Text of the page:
It is also useful to keep in mind that, while nuclear weapons are very useful for deterring aggression, they are practically useless for perpetrating it. The Soviet General Staff did put some creative thought into finding ways of using the threat of nuclear war to facilitate the conventional conquest in Europe in the late-1970s and early 80s, but these efforts were highly theoretical and inconclusive. The only successful instance of “nuclear blackmail” occurred, ironically, during 1946 Iran Crisis, when Harry Truman strongly hinted that the U.S. might be willing to use the A-bomb if Soviets did not uphold their promise to withdraw from northern Iran, which they had occupied during World War II. Stalin complied.

But the Iran Crisis was a unique situation. It happened less than a year after Nagasaki — when the U.S. had a nuclear monopoly — and the world was still very uncertain about the meaning of the atomic age. There is no guarantee that nuclear blackmail won’t be attempted in the future, but there is just not much evidence that nukes are good for anything other than deterrence against existential threats.

So what about the Middle East?

How all of this Strangelovean logic applies to the Middle East is an interesting question. Shakespeare tells us that all the world’s a stage, and all the men and women merely players. To this Chekhov adds that a gun introduced in the first act must go off in the second or third. Put these two dramatic principles together and consider that, despite Israel’s long-standing pledge “not to be the first to introduce nuclear weapons to the Middle East,” these weapons have in fact been a factor in that region’s conflicts since the mid-1960s.

Where that particular stage is concerned, we are well into the third act.

Image Credits: 1. “Dr. Strangelove” by Directed by Stanley Kubrick, distributed by Columbia Pictures – Dr. Strangelove trailer from 40th Anniversary Special Edition DVD, 2004. Licensed under Public Domain via Wikimedia Commons2. “Crossroads baker explosion” by U.S. Army Photographic Signal Corps – http://www.dtra.mil/press_resources/photo_library/CS/CS-1.cfm. Licensed under Public Domain via Wikimedia Commons.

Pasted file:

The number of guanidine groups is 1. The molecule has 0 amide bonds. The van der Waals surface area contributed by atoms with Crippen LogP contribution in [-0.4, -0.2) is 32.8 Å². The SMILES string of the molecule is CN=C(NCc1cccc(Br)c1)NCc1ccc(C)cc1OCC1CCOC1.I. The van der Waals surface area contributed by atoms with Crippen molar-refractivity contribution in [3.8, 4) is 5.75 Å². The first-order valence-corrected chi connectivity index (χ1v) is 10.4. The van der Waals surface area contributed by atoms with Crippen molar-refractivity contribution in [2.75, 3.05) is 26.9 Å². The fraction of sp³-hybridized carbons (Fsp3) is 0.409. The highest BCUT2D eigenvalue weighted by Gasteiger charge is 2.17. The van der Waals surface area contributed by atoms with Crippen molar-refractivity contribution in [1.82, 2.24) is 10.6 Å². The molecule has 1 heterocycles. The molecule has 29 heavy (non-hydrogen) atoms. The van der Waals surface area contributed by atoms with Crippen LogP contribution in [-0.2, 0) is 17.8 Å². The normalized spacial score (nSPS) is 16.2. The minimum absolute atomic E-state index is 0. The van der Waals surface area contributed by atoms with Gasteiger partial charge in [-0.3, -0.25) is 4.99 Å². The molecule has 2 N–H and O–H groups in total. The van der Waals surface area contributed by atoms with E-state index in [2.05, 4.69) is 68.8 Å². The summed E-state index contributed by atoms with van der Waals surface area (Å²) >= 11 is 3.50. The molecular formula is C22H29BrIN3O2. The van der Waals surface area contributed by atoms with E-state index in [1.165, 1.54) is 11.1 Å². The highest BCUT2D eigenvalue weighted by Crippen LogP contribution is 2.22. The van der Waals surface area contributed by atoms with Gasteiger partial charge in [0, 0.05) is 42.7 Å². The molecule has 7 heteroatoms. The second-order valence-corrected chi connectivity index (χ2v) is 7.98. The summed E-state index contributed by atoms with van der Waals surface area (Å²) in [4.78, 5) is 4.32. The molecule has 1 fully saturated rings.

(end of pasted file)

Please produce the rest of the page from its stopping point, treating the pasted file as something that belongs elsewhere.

There are 12 comments.

Become a member to join the conversation. Or sign in if you're already a member.
  1. Leigh Member
    Leigh
    @Leigh

    Here is a thought, with regards to Iran.  I often hear that deterrence won’t work because the mullahs are suicidal fanatics, not rational power players like the Soviet Union.

    But I don’t think that is completely true.  The Iranian leadership consists of human beings who hold power, and that kind of power tends to corrupt ideology.  Power is satisfying, and sacrificing one’s life and everything one has control over for radical hatred becomes much less attractive when one holds it.  If the threat of nuclear retaliation for a nuclear attack were truly credible, deterrence would still have some force.

    That does not mean I think we ought to run the risk.

    • #1
  2. PHCheese Member
    PHCheese
    @PHCheese

    MAD,again.I am in. Sounds like my first marriage.

    • #2
  3. Fake John Galt Coolidge
    Fake John Galt
    @FakeJohnJaneGalt

    MAD will not work for the USA now because the whole world knows that Obama will not use it on them.

    • #3
  4. user_891102 Member
    user_891102
    @DannyAlexander

    #1 Leigh

    Accepting, for the sake of argument, what you describe, what seems to me to be a high-probability/high-risk scenario would be internecine conflict between those who have scaled back their ideological fervor for the sake of holding onto power and those who are still Mahdi-seeking apocalyptic true believers (and have their own power-bases and guns).

    The top-level prize in such a struggle would be control over the nuclear arsenal (or over the system readied for breakout from potential to actual nuclear-weapons production/possession).